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A healthy lifestyle is the best way to prevent inflammation, experts say

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In the genesis of most diseases, there is a inflammatory processas the Stadium shown in reports published on Saturday and Sunday. This explains the renewed interest of science to discover all the mechanisms that cause inflammation in different pathologies, which can lead to the development of more effective drugs. For now, the prevention it is still the best investment available to individuals.

“A healthy lifestyle strengthens the mechanisms of regulating inflammation in the body to make us ignite only at the right time. That is, only when the body needs it to defend against infections, repair the tissues, among other functions”, explains Ana Caetano Faria. , President of the Brazilian Society of Immunology and Professor at the Federal University of Minas Gerais (UFMG).

Besides the Balanced dietother healthy habits such as frequent physical activity, sleep restorative therapy, stress management and smoking cessation are the measures most cited by experts as interventions to reduce the development of chronic inflammation and its consequences (see list below).

When overdone, it can lead to the development of multiple diseases such as depression, Alzheimer’s disease, cardiovascular problems, cancer, among others. Several studies show that the aging is accompanied by low-grade subclinical inflammation. “It’s a small, chronic inflammation that doesn’t hurt or even notice, but accompanies the aging process,” he says.

Even centenarians who age very well have this subclinical inflammation, but they also have other mediators that compensate for the inflammatory state and maintain the body’s physiological balance (known as homeostasis). “There are genes that are protective, but healthy habits are essential to stimulate the action of various anti-inflammatory mediators in the body”, explains the professor. These mediators are, for example, metabolites such as the fatty acids butyrate and propionate.

The research group coordinated by the professor at UFMG is investigating healthy lifestyle interventions to prevent damage resulting from chronic inflammation. “In terms of public health, finding ways to promote this homeostasis in the body through a healthy lifestyle makes much more sense than treating age-related inflammatory diseases,” she says.

Cardiovascular illnesses

The more inflamed a patient is, the greater the risk of developing cardiovascular diseases, among many others. THE atherosclerosis (accumulation of fat, calcium and other substances in the arteries) is caused by several factors, but the inflammatory process is present from the beginning.

Inflammation causes atherosclerotic plaques to break down and contributes to the formation of clots that can lead to heart attack, stroke and other problems. “We were selected by nature to get fat and have big inflammatory responses because a million years ago there was no food or antibiotics,” says cardiologist Raul Santos, director of the clinical unit of lipids from the Instituto do Coração (InCor).

“The sum of this predisposition with a sedentary environment, excess food and smoking eventually leads to exaggerated inflammatory responses and the development of various diseases,” explains Santos. “The full package of healthy lifestyles is essential to prevent chronic inflammation and its consequences.”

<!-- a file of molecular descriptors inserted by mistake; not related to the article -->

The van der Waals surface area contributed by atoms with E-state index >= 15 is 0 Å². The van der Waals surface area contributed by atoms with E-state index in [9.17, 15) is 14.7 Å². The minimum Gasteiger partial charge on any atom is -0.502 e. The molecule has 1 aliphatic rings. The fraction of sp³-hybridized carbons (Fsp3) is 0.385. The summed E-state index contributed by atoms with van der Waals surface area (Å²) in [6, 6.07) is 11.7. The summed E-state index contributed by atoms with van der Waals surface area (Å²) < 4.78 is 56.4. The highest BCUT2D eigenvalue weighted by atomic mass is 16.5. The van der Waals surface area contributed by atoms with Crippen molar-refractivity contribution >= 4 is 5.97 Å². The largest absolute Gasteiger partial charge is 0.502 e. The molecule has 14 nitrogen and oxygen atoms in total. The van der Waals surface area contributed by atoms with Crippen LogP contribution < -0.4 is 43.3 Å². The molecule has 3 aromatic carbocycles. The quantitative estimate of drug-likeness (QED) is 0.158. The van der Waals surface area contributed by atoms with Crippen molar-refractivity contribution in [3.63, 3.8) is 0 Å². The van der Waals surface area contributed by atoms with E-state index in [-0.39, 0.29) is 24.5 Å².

Processing

When problems resulting from chronic inflammation need to be treated, doctors turn to medications and surgical procedures, depending on the type of disease. In the case of the heart, statins used to control cholesterol also have an anti-inflammatory function. For inflammatory bowel disease, there are corticosteroids, immunobiological drugs, and surgery.

Transplantation of feces from healthy patients to enrich the gut microbiota of patients is one of the areas being investigated, but not yet widely adopted in clinical practice. Studies indicate, for example, that inflammatory processes in the gut can affect the brain and contribute to the development of diseases such as depression and Alzheimer’s disease, but the details of this relationship remain to be discovered.

“Deciphering the crucial mechanisms of inflammation signaling through the gut-brain axis is critical to understanding neuroimmune communication,” said researcher Gulistan Agirman, from the University of California, in a paper recently published in review Science. According to her, this should facilitate the development of new therapies for disorders of the intestinal tract and also for neurological diseases.

HOW TO DEAL WITH EXCESSIVE INFLAMMATION

  • lifestyle improvement

A healthy lifestyle (balanced diet, regular physical activity, adequate weight, quality sleep, etc.) is essential to prevent the development of inflammation and most diseases.

Stress leads to a state of chronic inflammation that contributes to the development of several diseases, including depression and Alzheimer’s disease. Physical activity and other practices such as meditation help prevent excessive inflammation.

Smoking is one of the biggest causes of inflammation which contributes to the increase in clogged arteries. The consequence is an increased risk of heart attack, stroke and many other ailments.

Inflammation leads to the rupture of atherosclerotic plaques, heart attack and stroke. Statins have an anti-inflammatory action, in addition to fighting cholesterol. Corticosteroids and immunobiologicals are used to treat, among other things, inflammatory bowel disease.

Researchers seek to improve the gut microbiota of patients with inflammatory diseases through stool transplantation. The technique is also emerging as an attempt to reduce brain disease. Not yet available in clinical practice.

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